Ten NPPs with WWER 1000 reactors were operated in 1996 in Ukraine. Since the decision on final destination of the spent fuel from these power plants, was not available at the beginning of the nineties, the EC decided to support the TACIS project to develop a strategy, technical solution and economical evaluation for regional storage of the spent fuel from the Ukrainian WWER 1000 reactors.
The study was aimed to cover following main topics:
- Identification of the spent fuel inventory and the definition of possible storage scenarios;
- Selection of the principal strategy (storage at the reactor site or centralized storage facility) and the type of facility, including a feasibility study of the fuel transportation, an analysis of the public acceptance of the centralized facility, the licensing aspects of the new installation and the evaluation of the advantages and the disadvantages of the proposed solutions;
- Review and analysis of the compliance with the safety criteria;
- Analysis of the potential utilization of the available technologies in the new storage strategy.
Both on-site storage and centralized storage facilities were considered. Spent fuel final disposal and reprocessing options were not considered. As a final result of the study, a recommendation was expected, proposing a storage strategy, the type of facility and the feasible technology to be used for the storage.
The overall objective of this project was to contribute to safe and sound long term management of the spent fuel from the WWER 1000 reactors until final decision is made on its transport for either reprocessing or the final disposal.
The specific objective of the project was to perform a study, providing the Ukrainian Authorities with necessary information to be able to make decisions on the long term storage of the spent fuel from the WWER 1000 reactors.
An independent analysis of the Ukrainians spent fuel storage needs and the existing technologies in the Western countries was performed to define the options for the Ukrainian WWER 1000 spent fuel storage, as well as to recommend and justify selected options. A multi-criteria approach was used, considering not only technical, economical and financial aspects but also the possibility of local manufacturing, public acceptance considerations etc. A storage period of at least 50 years was considered.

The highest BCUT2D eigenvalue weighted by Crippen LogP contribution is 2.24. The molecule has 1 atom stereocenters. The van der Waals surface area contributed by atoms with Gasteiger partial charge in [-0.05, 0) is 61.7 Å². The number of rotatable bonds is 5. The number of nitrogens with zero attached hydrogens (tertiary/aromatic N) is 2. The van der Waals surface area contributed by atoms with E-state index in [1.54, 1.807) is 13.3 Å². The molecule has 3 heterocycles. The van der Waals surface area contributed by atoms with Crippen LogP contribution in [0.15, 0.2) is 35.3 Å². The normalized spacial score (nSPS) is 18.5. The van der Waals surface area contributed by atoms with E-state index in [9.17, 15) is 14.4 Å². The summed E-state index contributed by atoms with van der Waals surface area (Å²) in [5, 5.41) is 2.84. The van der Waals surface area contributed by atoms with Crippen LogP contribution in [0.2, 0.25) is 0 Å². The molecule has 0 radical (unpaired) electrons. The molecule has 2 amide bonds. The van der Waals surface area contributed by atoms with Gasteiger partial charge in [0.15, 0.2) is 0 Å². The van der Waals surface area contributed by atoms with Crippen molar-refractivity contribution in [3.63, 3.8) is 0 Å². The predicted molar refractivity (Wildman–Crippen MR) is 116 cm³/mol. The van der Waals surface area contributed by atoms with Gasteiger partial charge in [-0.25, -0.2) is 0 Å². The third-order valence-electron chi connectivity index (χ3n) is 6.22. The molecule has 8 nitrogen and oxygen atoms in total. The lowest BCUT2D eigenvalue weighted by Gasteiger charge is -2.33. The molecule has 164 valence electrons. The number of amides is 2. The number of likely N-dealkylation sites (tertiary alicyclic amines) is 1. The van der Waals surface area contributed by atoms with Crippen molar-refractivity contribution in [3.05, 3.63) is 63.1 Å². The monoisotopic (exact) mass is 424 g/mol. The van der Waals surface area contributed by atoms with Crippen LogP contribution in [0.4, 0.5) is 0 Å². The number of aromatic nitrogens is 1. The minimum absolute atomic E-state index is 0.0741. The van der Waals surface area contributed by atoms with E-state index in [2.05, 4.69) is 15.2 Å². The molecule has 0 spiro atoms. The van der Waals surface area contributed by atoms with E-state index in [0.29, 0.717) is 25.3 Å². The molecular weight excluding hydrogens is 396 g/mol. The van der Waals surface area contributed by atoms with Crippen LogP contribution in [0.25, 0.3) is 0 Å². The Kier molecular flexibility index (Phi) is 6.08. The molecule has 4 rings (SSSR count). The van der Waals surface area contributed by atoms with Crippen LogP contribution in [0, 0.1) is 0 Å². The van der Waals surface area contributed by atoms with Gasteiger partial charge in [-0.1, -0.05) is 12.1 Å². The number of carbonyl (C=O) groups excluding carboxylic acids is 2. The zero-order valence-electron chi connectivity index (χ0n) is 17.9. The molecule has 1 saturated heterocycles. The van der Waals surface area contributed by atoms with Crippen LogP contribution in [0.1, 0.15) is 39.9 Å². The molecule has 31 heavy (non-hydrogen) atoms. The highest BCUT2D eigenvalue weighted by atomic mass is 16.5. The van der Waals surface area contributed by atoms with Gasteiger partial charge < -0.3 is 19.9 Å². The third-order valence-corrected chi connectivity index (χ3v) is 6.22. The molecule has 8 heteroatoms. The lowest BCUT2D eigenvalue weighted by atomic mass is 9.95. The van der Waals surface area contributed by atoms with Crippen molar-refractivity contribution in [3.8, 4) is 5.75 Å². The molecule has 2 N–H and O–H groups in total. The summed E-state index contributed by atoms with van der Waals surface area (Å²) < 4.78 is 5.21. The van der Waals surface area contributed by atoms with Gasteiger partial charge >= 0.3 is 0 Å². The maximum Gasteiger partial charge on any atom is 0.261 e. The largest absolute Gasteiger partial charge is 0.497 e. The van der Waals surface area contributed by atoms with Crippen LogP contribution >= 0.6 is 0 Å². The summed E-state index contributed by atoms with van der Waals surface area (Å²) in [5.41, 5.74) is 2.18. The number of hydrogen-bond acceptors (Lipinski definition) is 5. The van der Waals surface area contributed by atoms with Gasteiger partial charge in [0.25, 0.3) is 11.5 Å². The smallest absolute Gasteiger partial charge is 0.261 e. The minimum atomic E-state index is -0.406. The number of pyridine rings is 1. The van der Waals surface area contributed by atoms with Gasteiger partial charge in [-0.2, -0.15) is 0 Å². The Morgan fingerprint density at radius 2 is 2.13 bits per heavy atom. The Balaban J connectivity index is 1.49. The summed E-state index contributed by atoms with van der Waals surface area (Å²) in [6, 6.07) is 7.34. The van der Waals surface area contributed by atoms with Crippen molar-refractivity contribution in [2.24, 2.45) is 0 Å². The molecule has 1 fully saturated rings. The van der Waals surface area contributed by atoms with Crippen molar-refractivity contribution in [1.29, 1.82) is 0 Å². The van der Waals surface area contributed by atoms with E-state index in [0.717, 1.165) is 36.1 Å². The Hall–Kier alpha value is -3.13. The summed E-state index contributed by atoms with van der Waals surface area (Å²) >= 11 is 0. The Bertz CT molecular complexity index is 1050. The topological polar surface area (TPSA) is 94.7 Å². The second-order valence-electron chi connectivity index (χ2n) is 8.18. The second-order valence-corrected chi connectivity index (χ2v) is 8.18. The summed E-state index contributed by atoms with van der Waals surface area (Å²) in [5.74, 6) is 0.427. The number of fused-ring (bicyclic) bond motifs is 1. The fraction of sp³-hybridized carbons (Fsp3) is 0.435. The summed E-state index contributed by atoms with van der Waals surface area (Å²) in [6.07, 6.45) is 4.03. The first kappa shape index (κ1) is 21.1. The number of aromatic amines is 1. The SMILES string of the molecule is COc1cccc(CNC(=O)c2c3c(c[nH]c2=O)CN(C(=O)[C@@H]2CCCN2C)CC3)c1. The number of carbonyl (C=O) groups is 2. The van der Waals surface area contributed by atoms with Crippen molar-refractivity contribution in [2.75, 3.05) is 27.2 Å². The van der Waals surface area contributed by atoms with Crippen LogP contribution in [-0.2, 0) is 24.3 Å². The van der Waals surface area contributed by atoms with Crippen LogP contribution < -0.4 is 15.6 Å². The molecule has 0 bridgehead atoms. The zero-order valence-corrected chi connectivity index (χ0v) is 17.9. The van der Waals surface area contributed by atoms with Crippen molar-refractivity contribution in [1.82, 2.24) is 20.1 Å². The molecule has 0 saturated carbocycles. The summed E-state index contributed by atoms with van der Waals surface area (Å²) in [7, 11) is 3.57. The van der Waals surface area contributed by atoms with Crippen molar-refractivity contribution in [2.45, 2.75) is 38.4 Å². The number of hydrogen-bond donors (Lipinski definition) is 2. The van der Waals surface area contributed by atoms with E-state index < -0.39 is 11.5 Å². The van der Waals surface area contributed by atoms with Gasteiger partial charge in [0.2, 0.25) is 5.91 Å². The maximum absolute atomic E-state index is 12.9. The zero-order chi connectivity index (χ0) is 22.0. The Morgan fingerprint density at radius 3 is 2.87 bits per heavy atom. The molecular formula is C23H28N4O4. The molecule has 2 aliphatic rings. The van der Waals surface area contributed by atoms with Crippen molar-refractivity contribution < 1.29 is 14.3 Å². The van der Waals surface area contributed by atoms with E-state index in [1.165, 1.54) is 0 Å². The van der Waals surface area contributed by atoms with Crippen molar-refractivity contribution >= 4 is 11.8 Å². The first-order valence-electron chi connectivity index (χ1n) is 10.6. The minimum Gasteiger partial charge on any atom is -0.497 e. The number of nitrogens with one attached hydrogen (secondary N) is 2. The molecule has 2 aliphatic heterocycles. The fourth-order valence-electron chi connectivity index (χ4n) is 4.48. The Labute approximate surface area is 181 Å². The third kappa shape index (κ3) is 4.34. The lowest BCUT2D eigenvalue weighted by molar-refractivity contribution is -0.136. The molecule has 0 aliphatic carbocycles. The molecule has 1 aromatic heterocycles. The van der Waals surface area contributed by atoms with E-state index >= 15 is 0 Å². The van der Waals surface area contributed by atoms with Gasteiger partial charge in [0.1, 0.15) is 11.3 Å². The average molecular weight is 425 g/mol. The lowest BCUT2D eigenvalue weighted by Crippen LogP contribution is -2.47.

In general, four different types of spent fuel storage have been considered – wet pools, vaults, concrete casks and dual-purpose steel casks. In the process of evaluation, the wet storage in pools was excluded as a non–feasible option.
Analysis of both on-site storage and centralized storage facility resulted to well justified recommendation to establish a centralized storage facility. A single site, the Chernobyl exclusion zone, was strictly recommended for the facility construction.
The works and also the final report, dealing with three selected spent fuel storage scenarios, were divided into two parts.
The first part covers:
- Compilation and analysis of relevant data and rules;
- Brief description of all considered scenarios: Concrete casks, dual-purpose steel casks and vault system;
- Evaluation of pre-selected options using multicriteria analysis.
The second part covers:
- Detailed technical description of the dual-purpose steel casks scenario;
- Detailed technical description of the concrete casks scenario;
- Detailed technical description of the dry-storage vault system;
- Economical evaluation of all three scenarios (investment and operational costs), based on western costs and approach;
- Outline of the safety analysis report (SAR) for all three selected scenarios.
Based on the performed analysis, considering the specific conditions in Ukraine and also the specific situation at each individual NPP, it was recognised, that a combination of various on site temporary storage options (mostly concrete or dual-purpose steel casks) together with a systematic effort to design and construct the centralized spent fuel storage facility is the most feasible option for the time being.
The results of this project represent a valuable contribution to the solution for the long time storage of spent fuel from WWER 1000 reactors in Ukraine. The results are a very good basis for the foreseen licensing and the implementation work.
(Quality of the results, Lesson learned, Recommendations for follow-up)
The final report is comprehensive, properly and in sufficient details describing all the achievements and results achieved by the contractor. The results of the project are presented in two parts of the final document:
- the selection of the storage strategy and the options and
- the detailed technical description and the economical evaluation of the selected options.
The project fully met the objectives, stated in the relevant section of the ToR.
Further information on the project results can be found in the Final report (available in the JRC Petten archive) and sought from the beneficiary organization.
The Project Final report is available at the JRC-IE archive.